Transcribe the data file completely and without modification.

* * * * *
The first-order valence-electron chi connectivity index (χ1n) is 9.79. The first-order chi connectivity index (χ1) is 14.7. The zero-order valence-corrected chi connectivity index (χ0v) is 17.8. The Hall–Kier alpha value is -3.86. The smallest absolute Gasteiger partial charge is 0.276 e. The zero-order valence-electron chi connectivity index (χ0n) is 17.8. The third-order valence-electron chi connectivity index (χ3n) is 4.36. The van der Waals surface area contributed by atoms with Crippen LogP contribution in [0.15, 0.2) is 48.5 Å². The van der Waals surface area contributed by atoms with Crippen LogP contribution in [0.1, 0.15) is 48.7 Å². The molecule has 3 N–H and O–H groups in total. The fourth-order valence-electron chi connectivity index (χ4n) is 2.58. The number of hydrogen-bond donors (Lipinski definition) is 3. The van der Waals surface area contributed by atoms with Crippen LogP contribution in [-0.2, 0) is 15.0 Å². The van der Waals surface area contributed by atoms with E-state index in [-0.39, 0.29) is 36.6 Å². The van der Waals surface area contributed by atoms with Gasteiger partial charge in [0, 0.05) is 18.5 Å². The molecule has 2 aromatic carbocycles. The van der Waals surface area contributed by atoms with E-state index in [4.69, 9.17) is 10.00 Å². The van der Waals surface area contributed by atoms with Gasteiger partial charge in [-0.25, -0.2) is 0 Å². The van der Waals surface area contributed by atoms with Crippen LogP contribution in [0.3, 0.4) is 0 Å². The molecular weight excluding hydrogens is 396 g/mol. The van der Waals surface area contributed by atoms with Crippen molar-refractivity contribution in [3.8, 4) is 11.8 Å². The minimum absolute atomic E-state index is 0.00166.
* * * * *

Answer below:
The first-order valence-electron chi connectivity index (χ1n) is 9.79. The first-order chi connectivity index (χ1) is 14.7. The zero-order valence-corrected chi connectivity index (χ0v) is 17.8. The Hall–Kier alpha value is -3.86. The smallest absolute Gasteiger partial charge is 0.276 e. The zero-order valence-electron chi connectivity index (χ0n) is 17.8. The third-order valence-electron chi connectivity index (χ3n) is 4.36. The van der Waals surface area contributed by atoms with Crippen LogP contribution in [0.15, 0.2) is 48.5 Å². The van der Waals surface area contributed by atoms with Crippen LogP contribution in [0.1, 0.15) is 48.7 Å². The molecule has 3 N–H and O–H groups in total. The fourth-order valence-electron chi connectivity index (χ4n) is 2.58. The number of hydrogen-bond donors (Lipinski definition) is 3. The van der Waals surface area contributed by atoms with Crippen LogP contribution in [-0.2, 0) is 15.0 Å². The van der Waals surface area contributed by atoms with E-state index in [-0.39, 0.29) is 36.6 Å². The van der Waals surface area contributed by atoms with Gasteiger partial charge in [0, 0.05) is 18.5 Å². The molecule has 2 aromatic carbocycles. The van der Waals surface area contributed by atoms with E-state index in [4.69, 9.17) is 10.00 Å². The van der Waals surface area contributed by atoms with Gasteiger partial charge in [-0.25, -0.2) is 0 Å². The van der Waals surface area contributed by atoms with Crippen LogP contribution in [0.3, 0.4) is 0 Å². The molecular weight excluding hydrogens is 396 g/mol. The van der Waals surface area contributed by atoms with Crippen molar-refractivity contribution in [3.8, 4) is 11.8 Å². The minimum absolute atomic E-state index is 0.00166.